Activities, assignments and assessment/Teaching learners to notice

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Royce Saddler describing an activity for getting students to notice quality. Copy on Archive.org. Based on his book chapter - Reworking the Concept of Feedback: Teaching Learners to Notice. Get the full audio of Royce's presentation to the University of Canberra.

Royce Sadler talk excerpt, reused with permission, for AAAOpenConf2013.

Based on his book chapter - Reworking the Concept of Feedback: Teaching Learners to Notice.

Audio of Royce Sadler speaking about his work on methods of formative assessment and managing workload

Notes[edit]

Traditional tutorials abandoned - "I hoped they learned something"

Is it any good? How can we know? Am I qualified to judge other students' work?

What advice can I give to help the other person make it better?

Become better at making judgements - thinking critically - becoming more aware.

A = abominable - B = Brilliant somewhere in between ? - what does it mean to notice things in other student's work ? Set criteria = lens through which things are viewed in setting a mark / responding to task.

Royce includes his own work in the mix "so that they see what is the best I can do".

Value of feedback: Each week a 300 word distillation of sources about a solution for a problem encountered in course material. 1 page; each student brought 3 copies, unnamed to class; papers randomised and passed on. Then Royce asked the question: Is it good? To which students would shrug and say 'Where's the criteria?'. But the criteria is what the students provided, along with appraisal and advice to the original producer of the paper. Randomised again and used same process.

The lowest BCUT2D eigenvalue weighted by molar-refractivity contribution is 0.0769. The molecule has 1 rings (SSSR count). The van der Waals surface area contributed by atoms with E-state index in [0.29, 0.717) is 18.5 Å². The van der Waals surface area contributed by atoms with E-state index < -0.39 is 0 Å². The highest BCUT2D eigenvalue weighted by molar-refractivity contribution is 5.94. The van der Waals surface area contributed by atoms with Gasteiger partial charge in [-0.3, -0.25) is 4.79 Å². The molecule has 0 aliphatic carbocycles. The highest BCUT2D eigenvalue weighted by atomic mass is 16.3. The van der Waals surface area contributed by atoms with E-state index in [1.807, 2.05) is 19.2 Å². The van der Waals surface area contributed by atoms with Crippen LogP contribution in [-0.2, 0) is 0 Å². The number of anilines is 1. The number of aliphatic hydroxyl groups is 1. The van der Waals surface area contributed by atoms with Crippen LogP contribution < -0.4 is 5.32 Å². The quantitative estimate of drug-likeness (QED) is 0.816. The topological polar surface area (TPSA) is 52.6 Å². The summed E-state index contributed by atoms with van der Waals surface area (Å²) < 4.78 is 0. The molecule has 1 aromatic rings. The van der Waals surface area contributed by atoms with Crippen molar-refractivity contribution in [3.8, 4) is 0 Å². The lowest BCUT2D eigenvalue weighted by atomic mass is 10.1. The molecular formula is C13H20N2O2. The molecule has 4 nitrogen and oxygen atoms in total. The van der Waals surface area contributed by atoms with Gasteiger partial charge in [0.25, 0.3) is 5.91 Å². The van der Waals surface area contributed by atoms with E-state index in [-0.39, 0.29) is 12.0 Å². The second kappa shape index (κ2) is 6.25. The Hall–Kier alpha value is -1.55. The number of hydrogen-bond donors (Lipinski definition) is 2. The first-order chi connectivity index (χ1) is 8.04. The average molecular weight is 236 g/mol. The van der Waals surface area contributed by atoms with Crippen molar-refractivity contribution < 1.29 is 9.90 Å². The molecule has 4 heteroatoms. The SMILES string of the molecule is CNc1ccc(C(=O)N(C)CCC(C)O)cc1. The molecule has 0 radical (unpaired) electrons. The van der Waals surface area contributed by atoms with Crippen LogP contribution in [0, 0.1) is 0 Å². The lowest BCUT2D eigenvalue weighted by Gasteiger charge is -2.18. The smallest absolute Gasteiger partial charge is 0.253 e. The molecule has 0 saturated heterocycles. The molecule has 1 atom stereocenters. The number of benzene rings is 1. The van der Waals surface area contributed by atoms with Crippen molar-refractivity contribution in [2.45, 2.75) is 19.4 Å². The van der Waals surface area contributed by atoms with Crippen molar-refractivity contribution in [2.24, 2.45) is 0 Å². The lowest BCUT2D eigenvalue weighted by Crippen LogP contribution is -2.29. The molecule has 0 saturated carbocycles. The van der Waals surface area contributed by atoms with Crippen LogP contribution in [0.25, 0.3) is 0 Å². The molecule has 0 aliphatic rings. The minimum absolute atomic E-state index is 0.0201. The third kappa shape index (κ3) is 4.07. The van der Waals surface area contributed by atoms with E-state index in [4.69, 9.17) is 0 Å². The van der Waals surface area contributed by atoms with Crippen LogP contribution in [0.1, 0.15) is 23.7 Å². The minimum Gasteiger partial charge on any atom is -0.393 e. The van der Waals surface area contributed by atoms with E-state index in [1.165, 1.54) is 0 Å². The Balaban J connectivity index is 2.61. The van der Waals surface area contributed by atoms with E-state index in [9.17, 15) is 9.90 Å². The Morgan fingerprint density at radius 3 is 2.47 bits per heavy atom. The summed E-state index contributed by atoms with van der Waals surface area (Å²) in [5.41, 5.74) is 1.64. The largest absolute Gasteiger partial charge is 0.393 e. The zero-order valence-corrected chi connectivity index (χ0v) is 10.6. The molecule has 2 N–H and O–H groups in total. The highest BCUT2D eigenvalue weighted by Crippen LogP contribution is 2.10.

Improving judgement: Peer feedback as a normative/corrective process ... taking notice. The distortion effect of giving numerical marks; maybe better to use a spectrum or scale.

Learning to assess without criteria ... or with limited criteria, and questioning why that particular criteria makes sense. Hard to codify what matters. Royce himself takes the task, to test whether it is worth marks - but to have the students assess his work (!). Not necessarily to benchmark ...

"Some of the things we ask them to detect may not matter." "If we give them criteria, they may end up writing to the criteria, seeing the world through rose colored glasses".

There is always inbuilt criteria and the task assists students to articulate criteria.

Still subjective elements - judgement based on practice - guild knowledge that will have guidelines that are articulated for common understanding.